Besides inflation and gas prices, the next biggest concern for many Americans is the cost of housing – and that includes for us older adults.
Like myself, many older adults have been living in their house for decades; not interested in moving except that there is just too much space. And then there is the hassle of fixing problems that always seem to pop up. What I use to repair myself, I now want to hire professional help which is worth it but can be expensive – let me restate that, is expensive! So there comes a time to move and cash out that equity you have earned in your house.
Many older adults across the country are considering just that but have found it difficult to find affordable housing, but also finding housing that is accessible so they can continue to live there no matter their physical condition.
Although we may hate to admit it, most of us will need some level of accessibility if even for a short period. Because my wife and I are trying to sell our house, we moved into the downstairs apartment. But more importantly, we moved because after her hip surgery she needed a place that didn’t require climbing ten steps to get to the front door.
As with our house, most houses and apartments in the United States are designed for young, able-bodied adults (who will eventually get old!) and don’t meet the needs of older residents or people with disabilities. In fact, in much of the nation, most housing was built more than a generation ago to generally serve a population of traditional households consisting of two parents and at least two children.
But times have changed which has led to a new architectural standard: Universal Design – also called barrier-free design. Universal Design seeks to create environments and products that offer safety and comfort for all people with no need for adaptation or functional changes and are largely invisible to the casual observer.
When applied to housing, examples of Universal Design are: no step entrance from the sidewalk, rear patio, and garage; lever handles instead of doorknobs; hallways and doorways that are 36 inches wide or more; avoiding changes in floor height; lowered switches and raised receptacles so that they can be reached from a seated position; and in the bathroom a walk-in shower, a wall-hung sink, and a 60-inch clear floor space for turning a wheelchair. Even though it costs very little more to build using Universal Design standards, barely one percent of the nation’s housing supply contains any “Universal Design” elements.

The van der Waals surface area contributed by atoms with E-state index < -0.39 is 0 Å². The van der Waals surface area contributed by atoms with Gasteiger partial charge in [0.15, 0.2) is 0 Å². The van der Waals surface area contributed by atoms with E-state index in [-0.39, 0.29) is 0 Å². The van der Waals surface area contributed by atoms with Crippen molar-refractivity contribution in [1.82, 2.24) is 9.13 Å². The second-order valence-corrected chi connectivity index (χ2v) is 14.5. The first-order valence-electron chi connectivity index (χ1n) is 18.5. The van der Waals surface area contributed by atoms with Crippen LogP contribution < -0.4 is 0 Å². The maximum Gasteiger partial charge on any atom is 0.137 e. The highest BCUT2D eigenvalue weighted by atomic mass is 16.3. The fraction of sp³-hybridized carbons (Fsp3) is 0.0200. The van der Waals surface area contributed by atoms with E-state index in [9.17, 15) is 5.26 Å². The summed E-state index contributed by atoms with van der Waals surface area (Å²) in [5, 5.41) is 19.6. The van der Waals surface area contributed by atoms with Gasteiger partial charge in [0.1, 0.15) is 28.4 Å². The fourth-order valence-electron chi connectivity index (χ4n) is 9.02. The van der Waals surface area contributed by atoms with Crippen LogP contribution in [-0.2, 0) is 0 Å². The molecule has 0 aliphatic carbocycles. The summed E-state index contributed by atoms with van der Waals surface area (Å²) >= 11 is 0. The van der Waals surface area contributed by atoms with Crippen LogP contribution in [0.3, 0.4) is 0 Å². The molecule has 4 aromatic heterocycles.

It is clear there’s a need for more affordable housing for all. But often overlooked when building both private and public housing is that for many, housing that is accessible is also critically important for now and in the future.
Brain Tease: Unscramble the letters to reveal a quote by W.C. Fields.
“fi uoy actn zdaelz etmh tiwh becinrllai lafbef ehtm iwht llub.”
The name of the fictional cartoon band that recorded the number one single “Sugar, Sugar” in 1969 was the Archies. I received correct answers from Jeannie Pesicka, Kim Birge, Margo Dameier, Donna Mollet, Keith Clymer, Jim Tindall, and Jayne Guidinger who may still have the record she got from the back of a cereal box and is this week’s winner of a quilt raffle ticket.
And I missed Sandy Haechrel who enjoyed seeing lightning bugs when vacationing recently in Minnesota; and Rose Schulz and Rebecca Abrams who remembered Jaws.
Red Foxx starred in this 1972-1977 television series as a 65-year-old widower and junk dealer living in the Watts neighborhood of South Central Los Angeles. For this week’s “Remember When” question, what was the name of this television series? Email your answer to firstname.lastname@example.org, leave a message at 541-296-4788, or mail it with one of the thirty-two “party” albums he recorded.
Well, it has been another week wishing for more rain and less wind. Until we meet again, always question but don’t let it keep you from acting.
“Twenty years from now you will be more disappointed by the things that you didn’t do than by the ones you did do. So throw off the bowlines. Sail away from the safe harbor. Catch the trade winds in your sails. Explore. Dream. Discover.” Mark Twain